Immigration News That You Can Use -Matter of Stockwell Brought Back to Beginning State; Another BIA Decision Affirms Rights of Conditional Residents Through Marriage.

by Alan Lee, Esq.

  1. Matter of Stockwell Brought Back to Beginning State.

Looking at the USCIS policy manual recently, it now entirely embraces Matter of Stockwell, 20 I&N Dec. 309 (BIA 1991), in which a person receiving conditional residence can marry someone else and that person can sponsor for permanent residence without having to go into the immigration court. USCIS had taken this route before, but complicated it later by saying that these applicants would have to go through the court, but now is coming back to the idea that USCIS can adjudicate.

This applies where USCIS has terminated the conditional residence for failure to timely file form I-751. Previously USCIS said that conditional residence could only be terminated by a formal notice by the agency. In the policy manual now, persons who file for adjustment of status from another marriage after the second anniversary of obtaining conditional residence, may be eligible to adjust on the new basis regardless of whether USCIS issues a notice of termination of status before the individual files an adjustment under the new basis. USCIS is now conceding that the INA provides that a conditional residence status terminates as a matter of law as of the second anniversary of the noncitizen’s lawful admission for resident status.

  1. Another BIA Decision Affirms Rights of Conditional Residents through Marriage.

The BIA decided in a recent ruling, Matter of H.N. Ferreira, 28 I&N Dec. 765 (BIA 2023), to solve the problem of persons who do not have the above situation of another marriage in the wings; whom DHS believes have non-bona fide marriages, but in going to immigration court, have their cases terminated, and are left in legal limbo without lawful status. In Ferreira, the immigration judge (IJ) first concluded the DHS had not established removability and terminated and when the respondent filed another I-751, it was denied by USCIS and removal proceedings re-initiated. The IJ then terminated a second time because DHS could not find the file in two hearings. The BIA ruled that given the significance of a respondent’s interest in securing review of a denial of an I-751, an immigration judge should ordinarily review the denial of a form I-751 upon the request of the respondent.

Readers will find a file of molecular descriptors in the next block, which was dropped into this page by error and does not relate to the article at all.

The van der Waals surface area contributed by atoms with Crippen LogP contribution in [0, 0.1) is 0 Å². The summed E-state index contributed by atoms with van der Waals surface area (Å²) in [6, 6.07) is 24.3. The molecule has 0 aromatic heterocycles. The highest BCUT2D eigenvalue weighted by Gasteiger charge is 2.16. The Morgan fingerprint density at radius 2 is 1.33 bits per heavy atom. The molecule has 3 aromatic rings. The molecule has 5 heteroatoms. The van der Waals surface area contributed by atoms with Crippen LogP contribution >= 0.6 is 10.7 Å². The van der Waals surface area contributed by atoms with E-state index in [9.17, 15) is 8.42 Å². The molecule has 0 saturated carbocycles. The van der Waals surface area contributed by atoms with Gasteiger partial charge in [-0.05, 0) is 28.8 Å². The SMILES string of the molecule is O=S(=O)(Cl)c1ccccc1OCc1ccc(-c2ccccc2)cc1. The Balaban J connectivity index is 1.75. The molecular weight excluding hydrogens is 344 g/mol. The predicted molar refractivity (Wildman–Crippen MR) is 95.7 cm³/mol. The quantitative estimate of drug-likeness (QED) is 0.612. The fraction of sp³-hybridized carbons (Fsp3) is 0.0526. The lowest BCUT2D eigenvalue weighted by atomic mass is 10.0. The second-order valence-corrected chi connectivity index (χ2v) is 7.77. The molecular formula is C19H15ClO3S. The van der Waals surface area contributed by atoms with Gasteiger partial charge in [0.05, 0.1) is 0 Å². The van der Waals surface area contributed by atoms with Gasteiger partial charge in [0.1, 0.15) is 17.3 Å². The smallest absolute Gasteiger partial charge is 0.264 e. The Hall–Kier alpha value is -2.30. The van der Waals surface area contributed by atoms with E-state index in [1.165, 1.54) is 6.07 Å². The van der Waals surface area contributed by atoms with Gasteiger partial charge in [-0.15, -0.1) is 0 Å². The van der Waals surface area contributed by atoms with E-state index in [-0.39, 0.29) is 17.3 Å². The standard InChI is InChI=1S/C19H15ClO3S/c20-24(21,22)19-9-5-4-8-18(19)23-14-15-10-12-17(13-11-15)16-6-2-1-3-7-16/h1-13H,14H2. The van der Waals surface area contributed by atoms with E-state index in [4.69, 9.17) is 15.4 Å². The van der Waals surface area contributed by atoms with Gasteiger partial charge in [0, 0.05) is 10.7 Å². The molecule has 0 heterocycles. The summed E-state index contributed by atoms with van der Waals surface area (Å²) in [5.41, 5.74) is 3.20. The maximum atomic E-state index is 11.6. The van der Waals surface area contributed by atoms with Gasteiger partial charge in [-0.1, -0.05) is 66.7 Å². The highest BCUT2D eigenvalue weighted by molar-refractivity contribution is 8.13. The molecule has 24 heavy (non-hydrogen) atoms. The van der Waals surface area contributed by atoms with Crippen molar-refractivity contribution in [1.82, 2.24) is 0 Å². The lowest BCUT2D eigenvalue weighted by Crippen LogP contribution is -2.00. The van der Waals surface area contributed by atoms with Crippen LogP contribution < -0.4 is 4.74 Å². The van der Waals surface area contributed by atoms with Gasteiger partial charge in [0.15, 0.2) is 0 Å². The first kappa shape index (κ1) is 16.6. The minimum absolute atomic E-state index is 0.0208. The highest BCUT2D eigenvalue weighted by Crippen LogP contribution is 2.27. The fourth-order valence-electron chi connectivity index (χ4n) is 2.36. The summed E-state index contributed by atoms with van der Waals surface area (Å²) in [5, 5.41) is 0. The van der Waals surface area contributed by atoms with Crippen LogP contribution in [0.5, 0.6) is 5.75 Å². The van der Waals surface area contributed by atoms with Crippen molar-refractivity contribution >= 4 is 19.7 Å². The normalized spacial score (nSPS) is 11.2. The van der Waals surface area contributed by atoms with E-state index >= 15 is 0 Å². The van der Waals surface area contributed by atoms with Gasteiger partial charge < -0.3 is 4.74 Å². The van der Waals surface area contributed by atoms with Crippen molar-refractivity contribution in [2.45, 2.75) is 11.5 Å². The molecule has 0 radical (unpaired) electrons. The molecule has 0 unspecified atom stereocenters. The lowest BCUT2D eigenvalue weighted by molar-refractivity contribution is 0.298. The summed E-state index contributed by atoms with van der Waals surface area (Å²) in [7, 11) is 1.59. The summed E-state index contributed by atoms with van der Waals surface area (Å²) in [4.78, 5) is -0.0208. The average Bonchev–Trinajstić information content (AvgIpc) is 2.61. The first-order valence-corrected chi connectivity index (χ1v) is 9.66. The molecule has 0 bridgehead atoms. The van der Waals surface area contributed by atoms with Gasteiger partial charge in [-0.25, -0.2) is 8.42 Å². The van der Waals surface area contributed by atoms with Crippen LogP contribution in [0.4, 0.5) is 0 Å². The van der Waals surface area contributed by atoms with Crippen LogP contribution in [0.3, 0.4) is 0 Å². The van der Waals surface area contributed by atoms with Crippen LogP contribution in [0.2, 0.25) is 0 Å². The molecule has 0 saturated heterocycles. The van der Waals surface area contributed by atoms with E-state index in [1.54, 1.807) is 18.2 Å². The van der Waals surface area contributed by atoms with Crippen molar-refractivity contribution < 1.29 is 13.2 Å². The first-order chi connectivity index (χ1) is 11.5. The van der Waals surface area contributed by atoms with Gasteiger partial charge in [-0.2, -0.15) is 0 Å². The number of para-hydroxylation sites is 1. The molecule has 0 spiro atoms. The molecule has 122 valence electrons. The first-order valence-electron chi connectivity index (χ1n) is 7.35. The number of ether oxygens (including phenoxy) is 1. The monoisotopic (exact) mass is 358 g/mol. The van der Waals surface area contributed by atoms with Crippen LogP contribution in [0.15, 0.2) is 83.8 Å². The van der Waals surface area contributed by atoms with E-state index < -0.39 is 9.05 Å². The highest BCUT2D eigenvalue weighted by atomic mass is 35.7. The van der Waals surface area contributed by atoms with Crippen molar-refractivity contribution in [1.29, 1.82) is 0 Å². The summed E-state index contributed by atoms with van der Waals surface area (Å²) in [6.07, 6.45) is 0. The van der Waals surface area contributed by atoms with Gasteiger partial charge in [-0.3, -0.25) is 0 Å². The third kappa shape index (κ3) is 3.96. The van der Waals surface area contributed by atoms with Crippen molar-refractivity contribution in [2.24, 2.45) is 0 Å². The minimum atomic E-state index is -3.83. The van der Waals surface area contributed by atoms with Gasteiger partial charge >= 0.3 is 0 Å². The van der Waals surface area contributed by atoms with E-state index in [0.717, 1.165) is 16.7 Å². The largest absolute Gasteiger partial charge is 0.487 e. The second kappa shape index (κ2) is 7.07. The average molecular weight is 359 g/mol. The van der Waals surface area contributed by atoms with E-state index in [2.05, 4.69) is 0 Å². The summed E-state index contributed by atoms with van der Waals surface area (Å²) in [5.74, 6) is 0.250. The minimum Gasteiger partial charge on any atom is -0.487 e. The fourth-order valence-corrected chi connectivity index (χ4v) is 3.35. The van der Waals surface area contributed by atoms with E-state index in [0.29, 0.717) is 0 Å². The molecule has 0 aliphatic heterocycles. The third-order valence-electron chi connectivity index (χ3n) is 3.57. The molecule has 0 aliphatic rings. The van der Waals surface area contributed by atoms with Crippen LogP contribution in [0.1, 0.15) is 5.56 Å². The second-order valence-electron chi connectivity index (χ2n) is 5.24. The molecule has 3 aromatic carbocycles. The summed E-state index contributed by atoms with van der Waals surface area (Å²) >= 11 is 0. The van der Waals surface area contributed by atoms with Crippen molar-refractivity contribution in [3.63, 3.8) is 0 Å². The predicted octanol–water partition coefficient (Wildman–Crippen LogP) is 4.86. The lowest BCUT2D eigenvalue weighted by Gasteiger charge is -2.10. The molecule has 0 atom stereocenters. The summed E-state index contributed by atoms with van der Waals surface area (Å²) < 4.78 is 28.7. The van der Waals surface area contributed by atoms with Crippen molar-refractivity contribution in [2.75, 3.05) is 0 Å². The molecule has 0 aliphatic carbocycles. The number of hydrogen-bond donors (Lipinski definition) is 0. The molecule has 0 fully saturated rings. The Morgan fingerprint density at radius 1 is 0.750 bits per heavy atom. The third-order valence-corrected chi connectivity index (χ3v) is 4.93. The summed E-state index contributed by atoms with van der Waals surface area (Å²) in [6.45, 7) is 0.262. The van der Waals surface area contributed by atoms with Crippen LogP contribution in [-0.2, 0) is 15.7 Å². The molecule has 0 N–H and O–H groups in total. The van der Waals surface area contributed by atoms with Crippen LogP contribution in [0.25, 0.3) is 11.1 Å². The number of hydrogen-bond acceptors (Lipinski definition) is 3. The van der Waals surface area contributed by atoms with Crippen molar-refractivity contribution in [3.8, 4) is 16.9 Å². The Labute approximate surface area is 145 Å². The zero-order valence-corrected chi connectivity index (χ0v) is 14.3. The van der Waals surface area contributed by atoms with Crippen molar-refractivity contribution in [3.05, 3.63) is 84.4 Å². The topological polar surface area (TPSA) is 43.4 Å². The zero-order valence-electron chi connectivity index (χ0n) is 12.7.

About The Author

Alan Lee, Esq. is an exclusive practitioner of immigration law based in New York City with an AV preeminent rating in the Martindale-Hubbell Law Directory for 20+ years, registered in the Bar Register of Preeminent Lawyers, on the New York Super Lawyers list (2011-12, 2013-14, 2014-2015, 2015-2023), and recognized as a New York Area Top Rated Lawyer. He has written extensively on immigration over the past years for Interpreter Releases, Immigration Daily, and the ethnic newspapers, World Journal, Sing Tao, Epoch Times, Pakistan Calling, Muhasba and OCS; testified as an expert on immigration in civil court proceedings; and is a regular contributor to Martindale-Hubbell's Ask-a-Lawyer program. His article, "The Bush Temporary Worker Proposal and Comparative Pending Legislation: an Analysis" was Interpreter Releases' cover display article at the American Immigration Lawyers Association annual conference in 2004; his 2004 case in the Second Circuit Court of Appeals, Firstland International v. INS, successfully challenged Legacy INS' policy of over 40 years of revoking approved immigrant visa petitions under a nebulous standard of proof, although its central holding that the government had to notify approved immigrant petition holders of the revocation prior to the their departure to the U. S. for the petition to be able to be revoked was short-lived as it was specifically targeted in the Intelligence Reform Act of 2004 (which in response changed the language of the revocation statute itself). Yet Firstland lives on as precedent that the government must comply with nondiscretionary duties established in law, and such failure is reviewable in federal courts. His 2015 case, Matter of Leacheng International, Inc., with the Administrative Appeals Office of USCIS (AAO) set nation-wide standards on the definition of "doing business" for multinational executives and managers to gain immigration benefits.

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